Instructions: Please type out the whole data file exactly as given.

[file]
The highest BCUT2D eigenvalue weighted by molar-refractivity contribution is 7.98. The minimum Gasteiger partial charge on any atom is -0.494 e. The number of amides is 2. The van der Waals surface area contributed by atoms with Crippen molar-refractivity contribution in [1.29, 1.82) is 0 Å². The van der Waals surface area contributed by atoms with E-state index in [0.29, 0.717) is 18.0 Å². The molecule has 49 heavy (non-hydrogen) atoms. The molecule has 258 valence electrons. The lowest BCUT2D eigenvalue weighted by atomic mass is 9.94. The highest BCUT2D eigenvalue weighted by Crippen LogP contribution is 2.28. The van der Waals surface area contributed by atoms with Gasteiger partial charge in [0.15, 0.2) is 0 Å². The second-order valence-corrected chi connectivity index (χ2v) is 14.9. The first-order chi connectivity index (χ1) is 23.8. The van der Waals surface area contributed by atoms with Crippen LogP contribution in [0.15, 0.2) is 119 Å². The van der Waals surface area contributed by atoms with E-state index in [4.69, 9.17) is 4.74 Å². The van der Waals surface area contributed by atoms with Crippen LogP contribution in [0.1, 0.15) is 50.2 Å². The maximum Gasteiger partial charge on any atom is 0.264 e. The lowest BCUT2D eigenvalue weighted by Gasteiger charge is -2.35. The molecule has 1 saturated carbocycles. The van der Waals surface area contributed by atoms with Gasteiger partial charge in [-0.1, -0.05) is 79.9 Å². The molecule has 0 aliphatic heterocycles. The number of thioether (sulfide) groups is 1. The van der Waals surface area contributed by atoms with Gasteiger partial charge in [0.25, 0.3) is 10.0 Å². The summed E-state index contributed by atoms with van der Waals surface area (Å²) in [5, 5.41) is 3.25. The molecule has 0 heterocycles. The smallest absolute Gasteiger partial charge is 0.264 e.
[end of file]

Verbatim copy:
The highest BCUT2D eigenvalue weighted by molar-refractivity contribution is 7.98. The minimum Gasteiger partial charge on any atom is -0.494 e. The number of amides is 2. The van der Waals surface area contributed by atoms with Crippen molar-refractivity contribution in [1.29, 1.82) is 0 Å². The van der Waals surface area contributed by atoms with E-state index in [0.29, 0.717) is 18.0 Å². The molecule has 49 heavy (non-hydrogen) atoms. The molecule has 258 valence electrons. The lowest BCUT2D eigenvalue weighted by atomic mass is 9.94. The highest BCUT2D eigenvalue weighted by Crippen LogP contribution is 2.28. The van der Waals surface area contributed by atoms with Gasteiger partial charge in [0.15, 0.2) is 0 Å². The second-order valence-corrected chi connectivity index (χ2v) is 14.9. The first-order chi connectivity index (χ1) is 23.8. The van der Waals surface area contributed by atoms with Crippen LogP contribution in [0.15, 0.2) is 119 Å². The van der Waals surface area contributed by atoms with E-state index in [4.69, 9.17) is 4.74 Å². The van der Waals surface area contributed by atoms with Crippen LogP contribution in [0.1, 0.15) is 50.2 Å². The maximum Gasteiger partial charge on any atom is 0.264 e. The lowest BCUT2D eigenvalue weighted by Gasteiger charge is -2.35. The molecule has 1 saturated carbocycles. The van der Waals surface area contributed by atoms with Gasteiger partial charge in [-0.1, -0.05) is 79.9 Å². The molecule has 0 aliphatic heterocycles. The number of thioether (sulfide) groups is 1. The van der Waals surface area contributed by atoms with Gasteiger partial charge in [0.25, 0.3) is 10.0 Å². The summed E-state index contributed by atoms with van der Waals surface area (Å²) in [5, 5.41) is 3.25. The molecule has 0 heterocycles. The smallest absolute Gasteiger partial charge is 0.264 e.